PLYM II has now been taken out of service to prepare for being towed to Falmouth for her refit at the A&P dry dock facilities.
Work will start on removing the chains from the ferry, with the vessel expected to leave Torpoint on Friday, 5 May, subject to the weather conditions, to travel to Falmouth.
The ferry is currently due to return to service in mid-June. However, if weather conditions are good and there are no other issues, the ferry could return to service a little earlier than this date.
The Torpoint Ferry is the world’s biggest and busiest chain ferry service and the UK’s busiest inland waterway ferry crossing – providing crossings for up to 8,000 vehicles and 1,500 pedestrians each day.
Tamar Crossings operate the ferries 24 hours a day, 365 days a year, in all weathers. Achieving this requires a significant planned maintenance programme. While the majority of maintenance is carried out while the vessels are afloat or during off peak periods while an individual vessel is not on scheduled service, some maintenance activities have to be carried out during refits in dry dock conditions.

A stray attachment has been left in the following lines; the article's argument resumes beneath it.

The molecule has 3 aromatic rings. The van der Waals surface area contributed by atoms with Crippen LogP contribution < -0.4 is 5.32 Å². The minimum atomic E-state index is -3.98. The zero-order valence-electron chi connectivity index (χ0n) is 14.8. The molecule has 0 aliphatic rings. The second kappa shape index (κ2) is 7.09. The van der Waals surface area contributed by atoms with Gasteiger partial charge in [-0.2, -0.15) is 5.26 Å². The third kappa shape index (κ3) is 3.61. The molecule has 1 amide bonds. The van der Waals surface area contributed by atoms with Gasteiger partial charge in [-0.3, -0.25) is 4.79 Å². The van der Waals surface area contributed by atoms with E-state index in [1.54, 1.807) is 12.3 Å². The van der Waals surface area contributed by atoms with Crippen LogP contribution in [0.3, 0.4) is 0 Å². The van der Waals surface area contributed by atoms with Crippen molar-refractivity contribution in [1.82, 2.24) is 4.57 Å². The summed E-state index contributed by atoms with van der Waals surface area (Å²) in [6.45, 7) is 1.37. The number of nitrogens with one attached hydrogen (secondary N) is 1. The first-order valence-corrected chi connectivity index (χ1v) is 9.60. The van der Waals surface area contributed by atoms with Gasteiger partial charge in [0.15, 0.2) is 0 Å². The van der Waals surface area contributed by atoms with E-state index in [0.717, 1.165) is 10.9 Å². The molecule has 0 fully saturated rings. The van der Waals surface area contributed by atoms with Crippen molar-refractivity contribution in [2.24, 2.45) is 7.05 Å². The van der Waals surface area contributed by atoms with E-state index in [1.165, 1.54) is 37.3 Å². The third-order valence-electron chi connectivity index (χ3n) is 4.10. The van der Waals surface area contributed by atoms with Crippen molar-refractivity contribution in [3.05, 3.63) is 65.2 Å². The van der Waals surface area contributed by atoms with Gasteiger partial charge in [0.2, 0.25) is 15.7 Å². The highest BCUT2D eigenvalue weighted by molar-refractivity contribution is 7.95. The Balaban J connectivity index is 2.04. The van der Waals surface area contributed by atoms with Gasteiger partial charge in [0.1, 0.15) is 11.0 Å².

PLYM’s refit will include a number of key elements, including:
• A mandatory dry docking to allow a survey of the underwater hull to ensure the material state is sufficient to safely last a further five years. This is a statutory requirement and satisfactory completion is required to allow the issue of a Chain Ferry Certificate by the regulatory authority, the Maritime and Coastguard Agency.
• Replacing systems and equipment that are becoming obsolete or have reached end of life, including chainwheel drive couplings and bearings, together with propulsion motor electronic drive components.
• Repainting the vessel both above and below the waterline.
During the refit period the service will be provide by the two remaining ferries, one leaving each side of the river every 15 minutes (on the hour and 15, 30 and 45 minutes past the hour), and the normal single ferry, half hourly, night service from 2200 to 0630.
The reduced capacity means that there will inevitably be greater pressure on the service with the potential for longer waits, so ferry users are advised to allow more time for their journeys and to monitor the Tamar Crossings website and social media channels for any updates.
We recognise that the reduction in service during refit periods is not desirable, however these refits are essential to maximise the life of the ferries and ensure that we continue to provide a safe and reliable service. We are also working hard to find innovative solutions to improve the overall life of the ferries and reduce the need for extensive periods of maintenance.